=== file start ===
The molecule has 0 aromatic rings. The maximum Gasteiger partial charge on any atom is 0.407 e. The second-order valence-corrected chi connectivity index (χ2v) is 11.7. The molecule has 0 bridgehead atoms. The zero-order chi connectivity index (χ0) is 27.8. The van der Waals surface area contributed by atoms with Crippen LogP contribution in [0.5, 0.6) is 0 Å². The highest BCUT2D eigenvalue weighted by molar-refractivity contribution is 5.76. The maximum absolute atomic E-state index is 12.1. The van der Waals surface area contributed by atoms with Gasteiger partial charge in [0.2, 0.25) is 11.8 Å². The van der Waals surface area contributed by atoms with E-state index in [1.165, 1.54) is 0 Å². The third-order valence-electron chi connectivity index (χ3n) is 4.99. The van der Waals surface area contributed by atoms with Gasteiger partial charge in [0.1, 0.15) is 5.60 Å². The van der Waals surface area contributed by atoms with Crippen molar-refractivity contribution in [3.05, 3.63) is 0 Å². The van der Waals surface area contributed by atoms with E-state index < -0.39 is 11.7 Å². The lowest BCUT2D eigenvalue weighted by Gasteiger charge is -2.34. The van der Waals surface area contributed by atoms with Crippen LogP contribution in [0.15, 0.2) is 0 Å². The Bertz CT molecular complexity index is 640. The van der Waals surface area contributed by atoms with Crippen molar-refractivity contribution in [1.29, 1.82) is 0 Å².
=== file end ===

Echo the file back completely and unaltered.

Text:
The molecule has 0 aromatic rings. The maximum Gasteiger partial charge on any atom is 0.407 e. The second-order valence-corrected chi connectivity index (χ2v) is 11.7. The molecule has 0 bridgehead atoms. The zero-order chi connectivity index (χ0) is 27.8. The van der Waals surface area contributed by atoms with Crippen LogP contribution in [0.5, 0.6) is 0 Å². The highest BCUT2D eigenvalue weighted by molar-refractivity contribution is 5.76. The maximum absolute atomic E-state index is 12.1. The van der Waals surface area contributed by atoms with Gasteiger partial charge in [0.2, 0.25) is 11.8 Å². The van der Waals surface area contributed by atoms with E-state index in [1.165, 1.54) is 0 Å². The third-order valence-electron chi connectivity index (χ3n) is 4.99. The van der Waals surface area contributed by atoms with Gasteiger partial charge in [0.1, 0.15) is 5.60 Å². The van der Waals surface area contributed by atoms with Crippen molar-refractivity contribution in [3.05, 3.63) is 0 Å². The van der Waals surface area contributed by atoms with E-state index < -0.39 is 11.7 Å². The lowest BCUT2D eigenvalue weighted by Gasteiger charge is -2.34. The van der Waals surface area contributed by atoms with Crippen LogP contribution in [0.15, 0.2) is 0 Å². The Bertz CT molecular complexity index is 640. The van der Waals surface area contributed by atoms with Crippen molar-refractivity contribution in [1.29, 1.82) is 0 Å².